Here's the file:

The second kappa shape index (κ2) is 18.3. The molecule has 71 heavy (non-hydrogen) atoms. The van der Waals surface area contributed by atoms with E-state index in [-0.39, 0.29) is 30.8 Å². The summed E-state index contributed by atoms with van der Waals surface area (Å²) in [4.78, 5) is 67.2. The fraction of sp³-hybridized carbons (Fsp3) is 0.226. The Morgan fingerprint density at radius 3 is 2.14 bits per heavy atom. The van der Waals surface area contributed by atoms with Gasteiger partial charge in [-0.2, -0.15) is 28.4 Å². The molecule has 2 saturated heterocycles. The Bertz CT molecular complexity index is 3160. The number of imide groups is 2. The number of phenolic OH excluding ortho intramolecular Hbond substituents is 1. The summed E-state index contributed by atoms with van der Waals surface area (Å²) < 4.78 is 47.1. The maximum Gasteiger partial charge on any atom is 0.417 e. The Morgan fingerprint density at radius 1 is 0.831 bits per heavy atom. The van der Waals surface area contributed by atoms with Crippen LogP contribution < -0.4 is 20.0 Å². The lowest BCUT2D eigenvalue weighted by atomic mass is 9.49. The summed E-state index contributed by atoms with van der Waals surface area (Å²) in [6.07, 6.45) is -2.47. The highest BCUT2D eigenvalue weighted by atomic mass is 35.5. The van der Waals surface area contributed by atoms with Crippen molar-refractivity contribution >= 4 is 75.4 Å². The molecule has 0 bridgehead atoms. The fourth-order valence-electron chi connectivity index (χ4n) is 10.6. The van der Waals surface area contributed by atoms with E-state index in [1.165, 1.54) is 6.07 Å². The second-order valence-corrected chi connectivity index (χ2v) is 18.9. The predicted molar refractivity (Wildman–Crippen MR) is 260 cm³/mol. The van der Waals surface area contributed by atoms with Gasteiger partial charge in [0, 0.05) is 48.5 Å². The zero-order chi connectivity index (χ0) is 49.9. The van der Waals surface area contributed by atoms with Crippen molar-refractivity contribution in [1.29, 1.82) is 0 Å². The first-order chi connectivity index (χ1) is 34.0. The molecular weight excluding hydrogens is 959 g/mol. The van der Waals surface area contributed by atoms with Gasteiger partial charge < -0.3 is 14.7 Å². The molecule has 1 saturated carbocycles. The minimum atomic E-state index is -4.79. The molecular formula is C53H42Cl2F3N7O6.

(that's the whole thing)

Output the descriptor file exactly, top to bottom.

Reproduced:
The second kappa shape index (κ2) is 18.3. The molecule has 71 heavy (non-hydrogen) atoms. The van der Waals surface area contributed by atoms with E-state index in [-0.39, 0.29) is 30.8 Å². The summed E-state index contributed by atoms with van der Waals surface area (Å²) in [4.78, 5) is 67.2. The fraction of sp³-hybridized carbons (Fsp3) is 0.226. The Morgan fingerprint density at radius 3 is 2.14 bits per heavy atom. The van der Waals surface area contributed by atoms with Gasteiger partial charge in [-0.2, -0.15) is 28.4 Å². The molecule has 2 saturated heterocycles. The Bertz CT molecular complexity index is 3160. The number of imide groups is 2. The number of phenolic OH excluding ortho intramolecular Hbond substituents is 1. The summed E-state index contributed by atoms with van der Waals surface area (Å²) < 4.78 is 47.1. The maximum Gasteiger partial charge on any atom is 0.417 e. The Morgan fingerprint density at radius 1 is 0.831 bits per heavy atom. The van der Waals surface area contributed by atoms with Crippen LogP contribution < -0.4 is 20.0 Å². The lowest BCUT2D eigenvalue weighted by atomic mass is 9.49. The summed E-state index contributed by atoms with van der Waals surface area (Å²) in [6.07, 6.45) is -2.47. The highest BCUT2D eigenvalue weighted by atomic mass is 35.5. The van der Waals surface area contributed by atoms with Crippen molar-refractivity contribution >= 4 is 75.4 Å². The molecule has 0 bridgehead atoms. The fourth-order valence-electron chi connectivity index (χ4n) is 10.6. The van der Waals surface area contributed by atoms with E-state index in [1.165, 1.54) is 6.07 Å². The second-order valence-corrected chi connectivity index (χ2v) is 18.9. The predicted molar refractivity (Wildman–Crippen MR) is 260 cm³/mol. The van der Waals surface area contributed by atoms with Gasteiger partial charge in [0, 0.05) is 48.5 Å². The zero-order chi connectivity index (χ0) is 49.9. The van der Waals surface area contributed by atoms with Crippen molar-refractivity contribution in [1.29, 1.82) is 0 Å². The first-order chi connectivity index (χ1) is 34.0. The molecular weight excluding hydrogens is 959 g/mol. The van der Waals surface area contributed by atoms with Gasteiger partial charge < -0.3 is 14.7 Å². The molecule has 1 saturated carbocycles. The minimum atomic E-state index is -4.79. The molecular formula is C53H42Cl2F3N7O6.